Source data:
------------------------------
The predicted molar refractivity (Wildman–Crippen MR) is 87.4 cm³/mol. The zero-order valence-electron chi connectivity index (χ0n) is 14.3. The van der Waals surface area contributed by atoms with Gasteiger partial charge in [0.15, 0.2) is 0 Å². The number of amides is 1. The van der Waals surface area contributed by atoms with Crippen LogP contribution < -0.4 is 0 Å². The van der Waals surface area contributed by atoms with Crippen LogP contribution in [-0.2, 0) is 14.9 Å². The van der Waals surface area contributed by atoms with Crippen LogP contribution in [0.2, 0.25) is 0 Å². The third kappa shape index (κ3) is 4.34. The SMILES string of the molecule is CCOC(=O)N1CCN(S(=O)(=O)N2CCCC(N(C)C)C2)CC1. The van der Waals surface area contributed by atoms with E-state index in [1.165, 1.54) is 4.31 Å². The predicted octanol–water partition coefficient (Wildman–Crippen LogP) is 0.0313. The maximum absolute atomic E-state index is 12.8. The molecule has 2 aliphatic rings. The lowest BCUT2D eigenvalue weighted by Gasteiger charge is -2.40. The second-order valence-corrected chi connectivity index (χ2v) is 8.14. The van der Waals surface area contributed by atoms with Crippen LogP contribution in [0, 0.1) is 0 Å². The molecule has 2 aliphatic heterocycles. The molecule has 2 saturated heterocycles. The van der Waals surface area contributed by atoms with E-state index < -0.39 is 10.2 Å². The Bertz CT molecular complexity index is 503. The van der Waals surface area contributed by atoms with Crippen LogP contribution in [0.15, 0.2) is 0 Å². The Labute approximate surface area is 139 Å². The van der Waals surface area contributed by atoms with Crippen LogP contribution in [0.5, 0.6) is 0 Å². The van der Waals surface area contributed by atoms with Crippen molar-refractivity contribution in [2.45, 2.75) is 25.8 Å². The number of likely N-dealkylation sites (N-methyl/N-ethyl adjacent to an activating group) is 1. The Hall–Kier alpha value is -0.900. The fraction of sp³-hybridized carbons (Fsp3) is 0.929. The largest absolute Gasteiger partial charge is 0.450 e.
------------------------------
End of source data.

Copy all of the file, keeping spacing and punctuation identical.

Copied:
The predicted molar refractivity (Wildman–Crippen MR) is 87.4 cm³/mol. The zero-order valence-electron chi connectivity index (χ0n) is 14.3. The van der Waals surface area contributed by atoms with Gasteiger partial charge in [0.15, 0.2) is 0 Å². The number of amides is 1. The van der Waals surface area contributed by atoms with Crippen LogP contribution < -0.4 is 0 Å². The van der Waals surface area contributed by atoms with Crippen LogP contribution in [-0.2, 0) is 14.9 Å². The van der Waals surface area contributed by atoms with Crippen LogP contribution in [0.2, 0.25) is 0 Å². The third kappa shape index (κ3) is 4.34. The SMILES string of the molecule is CCOC(=O)N1CCN(S(=O)(=O)N2CCCC(N(C)C)C2)CC1. The van der Waals surface area contributed by atoms with E-state index in [1.165, 1.54) is 4.31 Å². The predicted octanol–water partition coefficient (Wildman–Crippen LogP) is 0.0313. The maximum absolute atomic E-state index is 12.8. The molecule has 2 aliphatic rings. The lowest BCUT2D eigenvalue weighted by Gasteiger charge is -2.40. The second-order valence-corrected chi connectivity index (χ2v) is 8.14. The van der Waals surface area contributed by atoms with Crippen LogP contribution in [0, 0.1) is 0 Å². The molecule has 2 aliphatic heterocycles. The molecule has 2 saturated heterocycles. The van der Waals surface area contributed by atoms with E-state index < -0.39 is 10.2 Å². The Bertz CT molecular complexity index is 503. The van der Waals surface area contributed by atoms with Crippen LogP contribution in [0.15, 0.2) is 0 Å². The Labute approximate surface area is 139 Å². The van der Waals surface area contributed by atoms with Crippen LogP contribution in [0.5, 0.6) is 0 Å². The van der Waals surface area contributed by atoms with Crippen molar-refractivity contribution in [2.45, 2.75) is 25.8 Å². The number of likely N-dealkylation sites (N-methyl/N-ethyl adjacent to an activating group) is 1. The Hall–Kier alpha value is -0.900. The fraction of sp³-hybridized carbons (Fsp3) is 0.929. The largest absolute Gasteiger partial charge is 0.450 e.